The Lighthouse

the lighthouse

15 September 2011

Too many words

There is a brilliant line in the movie 'Amadeus' which has the king telling Wolfie (Wolfgang Amadeus Mozart) that the piece of music he composed has "too many notes".  Naturally, being king qualifies him to know about such things, and of course there is a mathematical formula for how many notes a musical composition should have.

The book I am reading has too many words. I'm not a king - err Queen.  I'm not even a minor, non-royal duke (make that Duchess) but as I have experience with reading, I feel qualified to offer  critique from a reader's point of view.

There are writers who indulge in four pages of very small type to describe the lace edge of a handkerchief (don't try to hide, Edith Wharton)  There is a nation of authors who delight in taking an entire novel to enumerate the endless sufferings and bad judgements of their characters (da, Russians, you do) Even Charles Dickens does go on a bit, but I suppose he was providing an important service for his time as there was no reality tv and people needed something to while away the evening hours - serialized fiction printed in the newspaper was just the ticket.  Dickens would not have done well with Twitter.

My word heroine is Jane Austen. She demonstrates the Italian philosophy of quanto basta which means 'just enough' or 'as much as you want - no more, no less' which is exactly what you want from a book, right? For example, from a novel about deep-sea fishing quanto basta would be roughly 2.5 pages. On the other hand, a wonderful story about time travel spanning two hundred years, three countries, and two revolutions, would need eight books to provide quanto basta.  Austen isn't stingy with her words, but she isn't self-indulgent with them, either. It's so good to be left satisfied, yet feeling as though you could have handled just a little bit more.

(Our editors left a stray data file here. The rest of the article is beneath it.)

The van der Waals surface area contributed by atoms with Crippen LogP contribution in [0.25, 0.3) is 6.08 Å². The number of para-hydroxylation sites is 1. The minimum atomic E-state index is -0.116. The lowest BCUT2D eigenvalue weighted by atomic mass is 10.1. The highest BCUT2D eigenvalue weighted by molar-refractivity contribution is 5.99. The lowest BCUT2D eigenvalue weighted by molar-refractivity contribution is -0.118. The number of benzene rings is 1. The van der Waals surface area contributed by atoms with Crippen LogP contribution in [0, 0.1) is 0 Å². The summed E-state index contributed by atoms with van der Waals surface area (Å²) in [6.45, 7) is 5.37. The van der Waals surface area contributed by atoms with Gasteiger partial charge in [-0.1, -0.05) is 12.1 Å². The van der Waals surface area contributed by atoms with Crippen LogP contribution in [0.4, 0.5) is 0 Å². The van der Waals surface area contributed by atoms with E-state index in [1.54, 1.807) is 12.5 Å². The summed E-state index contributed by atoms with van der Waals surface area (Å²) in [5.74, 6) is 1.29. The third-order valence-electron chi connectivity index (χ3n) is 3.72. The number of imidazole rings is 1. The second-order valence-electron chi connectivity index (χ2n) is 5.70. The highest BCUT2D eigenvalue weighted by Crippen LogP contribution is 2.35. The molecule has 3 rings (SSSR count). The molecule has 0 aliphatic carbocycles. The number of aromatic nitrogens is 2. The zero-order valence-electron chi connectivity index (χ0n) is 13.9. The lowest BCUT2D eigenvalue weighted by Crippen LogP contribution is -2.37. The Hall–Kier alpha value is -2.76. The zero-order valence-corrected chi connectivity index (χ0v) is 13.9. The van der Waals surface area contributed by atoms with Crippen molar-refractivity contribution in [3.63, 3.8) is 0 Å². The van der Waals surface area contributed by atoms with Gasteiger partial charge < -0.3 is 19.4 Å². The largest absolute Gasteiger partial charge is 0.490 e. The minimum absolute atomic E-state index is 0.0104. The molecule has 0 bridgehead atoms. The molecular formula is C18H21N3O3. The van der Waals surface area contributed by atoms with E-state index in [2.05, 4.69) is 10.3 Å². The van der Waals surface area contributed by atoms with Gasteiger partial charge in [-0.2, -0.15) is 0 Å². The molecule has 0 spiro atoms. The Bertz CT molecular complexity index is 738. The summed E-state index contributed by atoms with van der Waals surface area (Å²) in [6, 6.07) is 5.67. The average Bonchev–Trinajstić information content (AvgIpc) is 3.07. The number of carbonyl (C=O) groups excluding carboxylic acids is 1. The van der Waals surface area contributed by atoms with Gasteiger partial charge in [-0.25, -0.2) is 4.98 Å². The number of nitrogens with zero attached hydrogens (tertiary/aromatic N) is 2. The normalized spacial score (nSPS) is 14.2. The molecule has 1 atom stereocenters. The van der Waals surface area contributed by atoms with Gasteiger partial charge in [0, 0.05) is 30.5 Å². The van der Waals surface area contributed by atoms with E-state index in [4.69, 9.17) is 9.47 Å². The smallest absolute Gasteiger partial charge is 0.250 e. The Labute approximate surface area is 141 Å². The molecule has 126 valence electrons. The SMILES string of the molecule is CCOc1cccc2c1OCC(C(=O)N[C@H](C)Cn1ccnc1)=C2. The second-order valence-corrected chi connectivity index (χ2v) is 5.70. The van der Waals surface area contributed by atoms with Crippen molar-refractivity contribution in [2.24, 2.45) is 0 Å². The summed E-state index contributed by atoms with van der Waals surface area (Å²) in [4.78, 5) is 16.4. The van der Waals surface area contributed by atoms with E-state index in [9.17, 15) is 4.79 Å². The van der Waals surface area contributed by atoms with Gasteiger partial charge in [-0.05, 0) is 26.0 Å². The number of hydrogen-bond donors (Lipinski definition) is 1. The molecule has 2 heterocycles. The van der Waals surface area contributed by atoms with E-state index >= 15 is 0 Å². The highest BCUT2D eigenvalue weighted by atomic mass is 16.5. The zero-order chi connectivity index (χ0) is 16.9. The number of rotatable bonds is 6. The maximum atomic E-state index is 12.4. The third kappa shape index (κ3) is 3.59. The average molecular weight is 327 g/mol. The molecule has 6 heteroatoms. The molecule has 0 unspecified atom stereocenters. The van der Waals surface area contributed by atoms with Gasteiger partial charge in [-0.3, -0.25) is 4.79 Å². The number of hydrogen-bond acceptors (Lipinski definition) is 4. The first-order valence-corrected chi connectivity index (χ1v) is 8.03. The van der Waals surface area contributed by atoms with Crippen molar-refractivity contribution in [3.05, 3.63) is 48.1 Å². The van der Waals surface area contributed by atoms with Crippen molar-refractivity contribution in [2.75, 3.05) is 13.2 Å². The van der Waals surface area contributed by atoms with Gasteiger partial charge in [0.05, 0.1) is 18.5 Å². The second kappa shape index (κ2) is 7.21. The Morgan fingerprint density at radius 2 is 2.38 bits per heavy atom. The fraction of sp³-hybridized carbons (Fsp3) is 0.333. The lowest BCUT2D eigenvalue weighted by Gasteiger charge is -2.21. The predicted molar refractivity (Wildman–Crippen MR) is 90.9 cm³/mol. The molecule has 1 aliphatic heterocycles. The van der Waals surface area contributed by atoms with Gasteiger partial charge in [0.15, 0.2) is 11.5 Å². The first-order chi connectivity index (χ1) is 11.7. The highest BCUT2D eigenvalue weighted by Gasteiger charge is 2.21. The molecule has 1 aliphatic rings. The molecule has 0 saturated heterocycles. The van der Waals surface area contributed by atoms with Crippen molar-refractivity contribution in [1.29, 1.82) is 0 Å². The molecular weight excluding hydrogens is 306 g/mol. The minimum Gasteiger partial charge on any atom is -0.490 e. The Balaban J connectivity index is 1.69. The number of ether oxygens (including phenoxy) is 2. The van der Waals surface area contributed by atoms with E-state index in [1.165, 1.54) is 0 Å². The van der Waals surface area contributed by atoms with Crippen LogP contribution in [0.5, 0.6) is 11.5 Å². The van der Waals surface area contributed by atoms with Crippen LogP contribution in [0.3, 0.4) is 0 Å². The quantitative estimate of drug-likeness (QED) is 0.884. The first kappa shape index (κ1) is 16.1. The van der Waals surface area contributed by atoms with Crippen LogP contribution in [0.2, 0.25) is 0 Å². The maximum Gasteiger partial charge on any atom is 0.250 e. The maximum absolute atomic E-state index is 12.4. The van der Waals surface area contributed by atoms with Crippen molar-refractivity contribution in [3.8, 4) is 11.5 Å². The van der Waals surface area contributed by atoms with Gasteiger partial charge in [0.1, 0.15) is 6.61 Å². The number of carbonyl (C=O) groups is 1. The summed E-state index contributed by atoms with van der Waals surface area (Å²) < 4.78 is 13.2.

This current book has surpassed 'just enough' and landed in quanto too-mucho.  The plot has promise, the characters are intriguing, but I can see what's coming from 400 pages away and the author is using too many words to get there.  She repeats, and says again, and reiterates to the point that I'm skimming paragraphs and skipping pages - I gave chapter 32 a complete miss. While the deja-read it is frustratingly unnecessary (I do remember that Margaret has dark hair, I don't need to be reminded every time she speaks) at times the excessive wordsomeness of the authors style comes across as stodgy, which is too bad as it weighs down a story with potential - at least for this modern reader's palate.

Mozart may have used a lot of notes, but he had a deft touch and a true ear - in the hands of a master, too many notes is quanto basta.

The book is North and South, by Elizabeth Gaskell


  1. HAHA! Loved this. Just what book are you reading so I can be sure to scratch it off my own list. You should consider submitting your reviews for publication! (No doubt, they'd be much more enjoyable than the book itself)

  2. Bella, how tardy I am! Did I already tell you in an email what book it was that had me tearing out my hair in frustration here? It was Elizabeth Gaskell's North and South - which made for a lovely tv mini series but was more than I could handle in a novel.